If you don’t know what the IMS bearing is….then read on for sure, and check out all the write ups on the forums about the Intermediate Shaft Bearing (IMS) as well.  While many posts and articles have been written about the IMS, we wanted to make sure we also share this info with all of our customer and reader base.  This is one of those items, like the rubber timing belts on Audi motors, or the poor cooling system on BMW motors, that if not understood, could result in the complete destruction of the motor.

We just did this upgrade and replacement on a customers Porsche Boxster, 1999, and can attest to the issue and the need for the upgrade.

Most of the technical information in this write up is from LN Engineering, who developed the upgrade kit.

Pictured below is the failed IMS and the damage it did, and left alone, the whole motor would soon go with it.

What can be done to prevent an IMS failure?

There is no quick, cheap or easy fix. Like with many aircooled engines, many get torn down and rebuild BEFORE an engine failure so that engines can get upgraded. Short of a pre-emptive rebuild, the best preventative measures that can be taken are to be religious with your maintenance schedule. But keep reading, there’s more that you can do.

What can be done is to change your oil more often. We recommend oil changes for the M96 and later engines (as we do for air-cooled engines) every 5,000 miles or 6 months. If you drive short distances frequently or in cold climates, more frequent changes every 3,000 miles or 3 months is advisable.  We’re not just saying this to drive up the oil change business, as you will read below, the lubrication or lack of it to the IMS will accelerate the deterioration of the IMS bearing.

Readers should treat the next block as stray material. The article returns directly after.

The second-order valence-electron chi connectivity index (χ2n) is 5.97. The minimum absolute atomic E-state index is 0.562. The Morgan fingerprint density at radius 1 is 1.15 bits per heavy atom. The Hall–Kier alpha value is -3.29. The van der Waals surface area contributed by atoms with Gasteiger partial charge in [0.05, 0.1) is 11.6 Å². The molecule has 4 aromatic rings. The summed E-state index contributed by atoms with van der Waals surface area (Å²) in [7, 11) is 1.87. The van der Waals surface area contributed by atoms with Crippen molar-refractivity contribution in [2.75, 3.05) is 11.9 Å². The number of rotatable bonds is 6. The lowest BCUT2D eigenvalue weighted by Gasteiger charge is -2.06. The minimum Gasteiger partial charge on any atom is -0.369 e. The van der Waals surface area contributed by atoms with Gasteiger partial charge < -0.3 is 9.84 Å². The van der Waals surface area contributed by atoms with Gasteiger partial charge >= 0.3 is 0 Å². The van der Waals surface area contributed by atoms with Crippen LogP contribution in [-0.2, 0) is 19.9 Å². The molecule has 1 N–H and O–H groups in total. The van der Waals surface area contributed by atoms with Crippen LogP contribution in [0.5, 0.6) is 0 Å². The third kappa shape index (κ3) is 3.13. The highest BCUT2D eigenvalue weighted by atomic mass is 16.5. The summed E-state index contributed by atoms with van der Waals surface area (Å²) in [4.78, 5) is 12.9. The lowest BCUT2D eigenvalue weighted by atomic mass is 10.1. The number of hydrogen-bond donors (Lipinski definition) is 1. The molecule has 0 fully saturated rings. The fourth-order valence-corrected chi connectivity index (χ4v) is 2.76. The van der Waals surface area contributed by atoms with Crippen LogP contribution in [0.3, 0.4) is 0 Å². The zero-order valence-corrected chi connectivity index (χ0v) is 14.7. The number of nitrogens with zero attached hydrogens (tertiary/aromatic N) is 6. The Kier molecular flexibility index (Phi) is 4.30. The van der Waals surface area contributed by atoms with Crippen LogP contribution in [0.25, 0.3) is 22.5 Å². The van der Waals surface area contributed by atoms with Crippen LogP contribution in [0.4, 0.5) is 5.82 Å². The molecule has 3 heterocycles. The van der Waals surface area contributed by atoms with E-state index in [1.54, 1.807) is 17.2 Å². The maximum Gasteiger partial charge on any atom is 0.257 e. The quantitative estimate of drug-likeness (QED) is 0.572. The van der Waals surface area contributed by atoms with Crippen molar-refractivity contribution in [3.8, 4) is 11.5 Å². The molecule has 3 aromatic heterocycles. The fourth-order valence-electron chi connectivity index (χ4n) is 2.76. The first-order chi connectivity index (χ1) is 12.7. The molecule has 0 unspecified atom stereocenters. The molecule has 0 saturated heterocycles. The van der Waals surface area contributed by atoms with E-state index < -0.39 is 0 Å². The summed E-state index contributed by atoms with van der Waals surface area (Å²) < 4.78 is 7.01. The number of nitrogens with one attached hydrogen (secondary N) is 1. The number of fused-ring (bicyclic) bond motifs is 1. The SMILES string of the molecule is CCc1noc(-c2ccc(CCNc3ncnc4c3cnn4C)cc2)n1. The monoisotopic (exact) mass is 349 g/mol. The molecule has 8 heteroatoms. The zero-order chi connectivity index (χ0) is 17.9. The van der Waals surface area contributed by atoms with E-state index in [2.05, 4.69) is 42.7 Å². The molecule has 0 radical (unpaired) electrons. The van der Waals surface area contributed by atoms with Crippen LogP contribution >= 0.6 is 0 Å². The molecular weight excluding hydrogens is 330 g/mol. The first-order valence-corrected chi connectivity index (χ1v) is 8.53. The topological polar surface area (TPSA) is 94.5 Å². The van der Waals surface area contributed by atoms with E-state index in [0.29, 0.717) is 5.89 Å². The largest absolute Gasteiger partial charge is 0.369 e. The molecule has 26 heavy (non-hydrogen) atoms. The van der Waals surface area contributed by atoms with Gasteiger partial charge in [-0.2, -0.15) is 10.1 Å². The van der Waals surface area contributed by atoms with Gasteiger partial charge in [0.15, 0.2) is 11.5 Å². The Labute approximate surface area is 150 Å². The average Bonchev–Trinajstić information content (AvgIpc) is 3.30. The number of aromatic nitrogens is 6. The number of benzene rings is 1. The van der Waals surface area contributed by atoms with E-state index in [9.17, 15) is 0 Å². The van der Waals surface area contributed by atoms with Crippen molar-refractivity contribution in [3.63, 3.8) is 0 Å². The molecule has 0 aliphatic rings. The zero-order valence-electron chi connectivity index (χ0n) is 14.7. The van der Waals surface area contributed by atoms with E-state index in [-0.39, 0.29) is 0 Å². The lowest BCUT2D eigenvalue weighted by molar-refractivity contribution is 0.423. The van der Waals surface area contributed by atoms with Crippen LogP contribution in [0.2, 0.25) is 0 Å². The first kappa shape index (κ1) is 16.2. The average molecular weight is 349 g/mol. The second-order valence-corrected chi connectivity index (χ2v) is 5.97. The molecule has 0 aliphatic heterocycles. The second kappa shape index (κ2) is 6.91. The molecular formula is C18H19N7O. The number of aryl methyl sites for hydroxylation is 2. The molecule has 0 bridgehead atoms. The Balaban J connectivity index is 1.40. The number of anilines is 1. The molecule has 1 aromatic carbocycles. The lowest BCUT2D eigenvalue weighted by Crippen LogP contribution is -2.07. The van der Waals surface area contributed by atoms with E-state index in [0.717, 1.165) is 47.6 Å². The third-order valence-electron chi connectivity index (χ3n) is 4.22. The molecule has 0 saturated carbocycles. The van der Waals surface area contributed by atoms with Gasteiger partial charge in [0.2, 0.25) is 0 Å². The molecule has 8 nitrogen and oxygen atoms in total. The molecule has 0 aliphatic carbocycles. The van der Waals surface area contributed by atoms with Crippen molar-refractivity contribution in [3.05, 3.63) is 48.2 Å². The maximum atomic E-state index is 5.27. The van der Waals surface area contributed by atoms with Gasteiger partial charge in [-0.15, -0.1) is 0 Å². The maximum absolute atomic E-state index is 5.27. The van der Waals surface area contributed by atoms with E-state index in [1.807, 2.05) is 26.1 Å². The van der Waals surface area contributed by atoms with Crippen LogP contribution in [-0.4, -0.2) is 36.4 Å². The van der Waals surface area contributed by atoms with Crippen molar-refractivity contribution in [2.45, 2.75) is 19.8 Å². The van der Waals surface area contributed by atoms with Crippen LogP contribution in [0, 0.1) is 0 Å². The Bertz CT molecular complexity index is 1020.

If you track your car, you should change the oil after every race weekend or every other event at the bare minimum and should also consider used oil analysis to monitor the health of your engine.

Use a higher viscosity motor oil. There are several Porsche approved oils that are 5w40, rather than Mobil 1 0w40. We also use and recommend Motul 8100 5w40, which is an excellent Porsche approved lubricant for both street and track use.

By no means should you use any oil thinner than a 0w40 – do not use 0w30, 5w30, or 10w30 viscosities! Also, use of a low SAPS oil (has less Zn and P) isn’t recommended.

Timken Falex bearing tests tend to indicate increased load capacity and less wear scarring with oils with high levels of moly as documented here and may prolong the IMS bearing life.

Also, make sure you drive your Porsche as it was intended to be driven! We like to see the revs kept above 2,500 rpm – higher rpms provide better protection than lower rpms for the IMS bearing (more on why this is so further down this page). Just make sure you’re engine’s warmed up first before putting a large load or high rpms on it!  There are also other side benefits of driving your Porsche the way it was meant to be driven…..the clogged air passages, the air/oil separator, the RMS.

On a new or remanufactured engine built in or after MY06 utilizing the revised M97 IMS, the only “preventative” measure that can be taken short of our retrofit kits is to remove the seal off the front of the IMS bearing, to allow for engine oil to lubricate the bearing. Alternatively, you can repack the bearing with a quality synthetic bearing grease and put a new seal (available from any place that sells bearings). This same technique could be applied also to MY97-05 bearings, if found to be in excellent condition, but by this point, the majority of the labor that is required to do an IMS retrofit would have already been spent, so it’s a better value to replace rather than solely inspect and reseal the IMS flange.

With proper lubrication, more frequent oil changes, and spirited driving, longevity of your original IMS can be greatly extended. The LN Engineering retrofit kits use ceramic bearings with significantly longer service life and come with seals removed for improved oiling as well.

Why do intermediate shafts fail (or rather, why do the bearings fail)?